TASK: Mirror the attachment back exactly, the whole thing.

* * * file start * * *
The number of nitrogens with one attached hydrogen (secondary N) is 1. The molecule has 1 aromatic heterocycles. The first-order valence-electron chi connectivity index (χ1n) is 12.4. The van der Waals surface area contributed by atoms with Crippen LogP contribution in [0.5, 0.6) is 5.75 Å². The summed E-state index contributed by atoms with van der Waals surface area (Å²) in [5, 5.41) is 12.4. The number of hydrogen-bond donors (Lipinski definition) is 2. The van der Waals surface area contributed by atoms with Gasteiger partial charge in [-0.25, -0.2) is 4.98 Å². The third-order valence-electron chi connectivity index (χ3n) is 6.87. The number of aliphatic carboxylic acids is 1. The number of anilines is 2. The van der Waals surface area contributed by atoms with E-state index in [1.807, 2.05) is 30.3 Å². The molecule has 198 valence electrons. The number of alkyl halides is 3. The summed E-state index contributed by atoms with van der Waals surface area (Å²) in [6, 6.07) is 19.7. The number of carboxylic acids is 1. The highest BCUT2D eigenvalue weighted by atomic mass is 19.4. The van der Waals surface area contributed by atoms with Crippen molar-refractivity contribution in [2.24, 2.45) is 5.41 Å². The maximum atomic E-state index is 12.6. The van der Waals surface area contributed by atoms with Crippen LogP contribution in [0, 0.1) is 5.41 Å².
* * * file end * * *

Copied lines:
The number of nitrogens with one attached hydrogen (secondary N) is 1. The molecule has 1 aromatic heterocycles. The first-order valence-electron chi connectivity index (χ1n) is 12.4. The van der Waals surface area contributed by atoms with Crippen LogP contribution in [0.5, 0.6) is 5.75 Å². The summed E-state index contributed by atoms with van der Waals surface area (Å²) in [5, 5.41) is 12.4. The number of hydrogen-bond donors (Lipinski definition) is 2. The van der Waals surface area contributed by atoms with Gasteiger partial charge in [-0.25, -0.2) is 4.98 Å². The third-order valence-electron chi connectivity index (χ3n) is 6.87. The number of aliphatic carboxylic acids is 1. The number of anilines is 2. The van der Waals surface area contributed by atoms with E-state index in [1.807, 2.05) is 30.3 Å². The molecule has 198 valence electrons. The number of alkyl halides is 3. The summed E-state index contributed by atoms with van der Waals surface area (Å²) in [6, 6.07) is 19.7. The number of carboxylic acids is 1. The highest BCUT2D eigenvalue weighted by atomic mass is 19.4. The van der Waals surface area contributed by atoms with Crippen molar-refractivity contribution in [2.24, 2.45) is 5.41 Å². The maximum atomic E-state index is 12.6. The van der Waals surface area contributed by atoms with Crippen LogP contribution in [0, 0.1) is 5.41 Å².